Adopting a tone of observational naturalism, the film has been compared to the work of Woody Allen and Robert Altman, who often favour character and texture over plot, and the comparison is largely justified, though there is an overriding sadness to Forty Shades of Blue that you'll find in few of Allen or Altman's works and is more akin to European cinema (also a stated influence). Like them, the pleasures here are often in the smallest moments, whether it be the hesitant uncertainty of embarking on an affair that the whole audience knows has to happen, or the understated, controlled awkwardness that occurs when you have to face your partner afterward.

sound and vision

Anamorphic 1.85:1, this is a low-budget work and does sometimes look it, with grain and resulting compression artefacts very visible in places, partly, I would imagine, the result of shooting largely in natural light or with practicals, which must have pushed the film speed up. In other respects the print is fine, with decent colour and contrast. Daylight sequences inevitably look better than dimly lit interiors.

Stereo 2.0 and 5.1 tracks are available – front separation is better on the stereo track but the 5.1 has more subtlety, but also has a greater volume range, and it's best not to crank up the sound on the quieter dialogue scenes, as the music in the recording studio or nightclub will knock a hole in your wall, but sounds great.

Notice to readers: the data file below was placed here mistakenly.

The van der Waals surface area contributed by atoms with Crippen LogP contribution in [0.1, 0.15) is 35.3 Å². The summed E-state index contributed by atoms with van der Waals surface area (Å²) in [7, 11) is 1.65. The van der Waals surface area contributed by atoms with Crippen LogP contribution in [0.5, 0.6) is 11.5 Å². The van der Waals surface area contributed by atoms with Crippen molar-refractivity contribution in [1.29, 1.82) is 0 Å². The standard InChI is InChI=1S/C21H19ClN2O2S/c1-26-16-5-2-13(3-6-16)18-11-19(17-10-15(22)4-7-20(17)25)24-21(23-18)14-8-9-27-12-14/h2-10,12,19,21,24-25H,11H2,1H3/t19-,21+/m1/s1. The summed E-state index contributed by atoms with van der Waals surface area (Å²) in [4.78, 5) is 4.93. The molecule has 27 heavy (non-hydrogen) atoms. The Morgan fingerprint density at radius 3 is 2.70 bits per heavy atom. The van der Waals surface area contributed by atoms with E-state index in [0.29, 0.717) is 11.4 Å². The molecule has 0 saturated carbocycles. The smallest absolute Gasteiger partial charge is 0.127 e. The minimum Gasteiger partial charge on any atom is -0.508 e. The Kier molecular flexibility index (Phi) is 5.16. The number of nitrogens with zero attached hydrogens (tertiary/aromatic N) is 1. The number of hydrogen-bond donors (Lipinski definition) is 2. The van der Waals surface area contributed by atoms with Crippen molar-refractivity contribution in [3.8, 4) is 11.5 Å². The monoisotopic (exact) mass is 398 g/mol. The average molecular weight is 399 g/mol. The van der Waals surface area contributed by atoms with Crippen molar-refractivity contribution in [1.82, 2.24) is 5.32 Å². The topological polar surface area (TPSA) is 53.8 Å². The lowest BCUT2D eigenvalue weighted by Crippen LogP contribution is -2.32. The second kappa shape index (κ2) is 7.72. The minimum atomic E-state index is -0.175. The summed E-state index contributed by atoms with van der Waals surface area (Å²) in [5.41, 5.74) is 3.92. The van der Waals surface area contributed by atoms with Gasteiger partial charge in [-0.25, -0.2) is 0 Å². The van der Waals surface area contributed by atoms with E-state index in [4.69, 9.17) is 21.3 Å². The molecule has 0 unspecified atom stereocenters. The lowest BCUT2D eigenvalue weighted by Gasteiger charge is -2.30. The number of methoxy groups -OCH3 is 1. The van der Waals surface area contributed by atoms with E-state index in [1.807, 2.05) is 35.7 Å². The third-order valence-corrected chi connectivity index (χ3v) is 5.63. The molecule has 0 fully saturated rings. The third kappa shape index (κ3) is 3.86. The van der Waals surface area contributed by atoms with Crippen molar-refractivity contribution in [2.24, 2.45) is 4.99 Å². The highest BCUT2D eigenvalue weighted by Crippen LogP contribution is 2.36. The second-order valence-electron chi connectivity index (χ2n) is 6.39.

extra features

The Commentary by director and co-writer Ira Sachs is a consistently interesting one and covers a lot of ground, including some surprising influences, from Ken Loach and Chris Menges to Satyajit Ray and Patricia Highsmith. Appropriate to the film's approach, Sachs talks more about the detail than the plot and motivation, and really adds to your appreciation of this aspect of the work.

The Deleted Scenes (12:57) are non-anamorphic from tape copies, but cut and partially sound mixed. There is quite a bit more swimming pool stuff, which is briefly talked about in the feature commentary.

The Interview with Co-Writer Michael Rohatyn (18:51) covers the various script drafts, the inspiration for the Alan James character, the various influences on the film – Truffaut's La Peau douce in particular – and the development of the project. There is a very noticeable hiss on the soundtrack, but it's all interesting stuff so we'll ignore that.